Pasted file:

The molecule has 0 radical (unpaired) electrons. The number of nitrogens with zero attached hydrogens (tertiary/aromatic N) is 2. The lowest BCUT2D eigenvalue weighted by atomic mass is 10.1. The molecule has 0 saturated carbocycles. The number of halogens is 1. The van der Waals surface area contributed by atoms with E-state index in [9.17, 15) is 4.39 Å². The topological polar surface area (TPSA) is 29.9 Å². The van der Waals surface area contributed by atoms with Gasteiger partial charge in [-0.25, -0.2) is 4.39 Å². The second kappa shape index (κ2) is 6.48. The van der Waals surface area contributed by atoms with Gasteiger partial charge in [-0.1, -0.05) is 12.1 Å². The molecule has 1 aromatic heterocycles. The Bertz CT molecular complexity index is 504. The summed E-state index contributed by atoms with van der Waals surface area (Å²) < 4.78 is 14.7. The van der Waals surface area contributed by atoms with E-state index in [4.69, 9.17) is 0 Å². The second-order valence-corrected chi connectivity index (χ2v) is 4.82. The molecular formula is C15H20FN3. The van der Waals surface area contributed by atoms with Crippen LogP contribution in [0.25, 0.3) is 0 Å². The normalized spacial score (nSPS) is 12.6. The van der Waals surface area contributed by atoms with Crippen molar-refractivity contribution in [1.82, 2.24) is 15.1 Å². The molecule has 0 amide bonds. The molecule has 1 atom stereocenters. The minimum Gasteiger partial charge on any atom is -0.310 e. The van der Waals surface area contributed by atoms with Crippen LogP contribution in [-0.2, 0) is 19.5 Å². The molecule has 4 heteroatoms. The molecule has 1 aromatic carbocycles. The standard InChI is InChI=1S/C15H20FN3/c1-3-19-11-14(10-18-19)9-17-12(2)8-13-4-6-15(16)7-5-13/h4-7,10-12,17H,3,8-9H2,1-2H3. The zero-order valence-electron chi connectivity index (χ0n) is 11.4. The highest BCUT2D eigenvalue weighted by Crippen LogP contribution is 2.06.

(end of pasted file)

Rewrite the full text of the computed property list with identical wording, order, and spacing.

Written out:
The molecule has 0 radical (unpaired) electrons. The number of nitrogens with zero attached hydrogens (tertiary/aromatic N) is 2. The lowest BCUT2D eigenvalue weighted by atomic mass is 10.1. The molecule has 0 saturated carbocycles. The number of halogens is 1. The van der Waals surface area contributed by atoms with E-state index in [9.17, 15) is 4.39 Å². The topological polar surface area (TPSA) is 29.9 Å². The van der Waals surface area contributed by atoms with Gasteiger partial charge in [-0.25, -0.2) is 4.39 Å². The second kappa shape index (κ2) is 6.48. The van der Waals surface area contributed by atoms with Gasteiger partial charge in [-0.1, -0.05) is 12.1 Å². The molecule has 1 aromatic heterocycles. The Bertz CT molecular complexity index is 504. The summed E-state index contributed by atoms with van der Waals surface area (Å²) < 4.78 is 14.7. The van der Waals surface area contributed by atoms with E-state index in [4.69, 9.17) is 0 Å². The second-order valence-corrected chi connectivity index (χ2v) is 4.82. The molecular formula is C15H20FN3. The van der Waals surface area contributed by atoms with Crippen LogP contribution in [0.25, 0.3) is 0 Å². The normalized spacial score (nSPS) is 12.6. The van der Waals surface area contributed by atoms with Crippen molar-refractivity contribution in [1.82, 2.24) is 15.1 Å². The molecule has 0 amide bonds. The molecule has 1 atom stereocenters. The minimum Gasteiger partial charge on any atom is -0.310 e. The van der Waals surface area contributed by atoms with Crippen LogP contribution in [-0.2, 0) is 19.5 Å². The molecule has 4 heteroatoms. The molecule has 1 aromatic carbocycles. The standard InChI is InChI=1S/C15H20FN3/c1-3-19-11-14(10-18-19)9-17-12(2)8-13-4-6-15(16)7-5-13/h4-7,10-12,17H,3,8-9H2,1-2H3. The zero-order valence-electron chi connectivity index (χ0n) is 11.4. The highest BCUT2D eigenvalue weighted by Crippen LogP contribution is 2.06.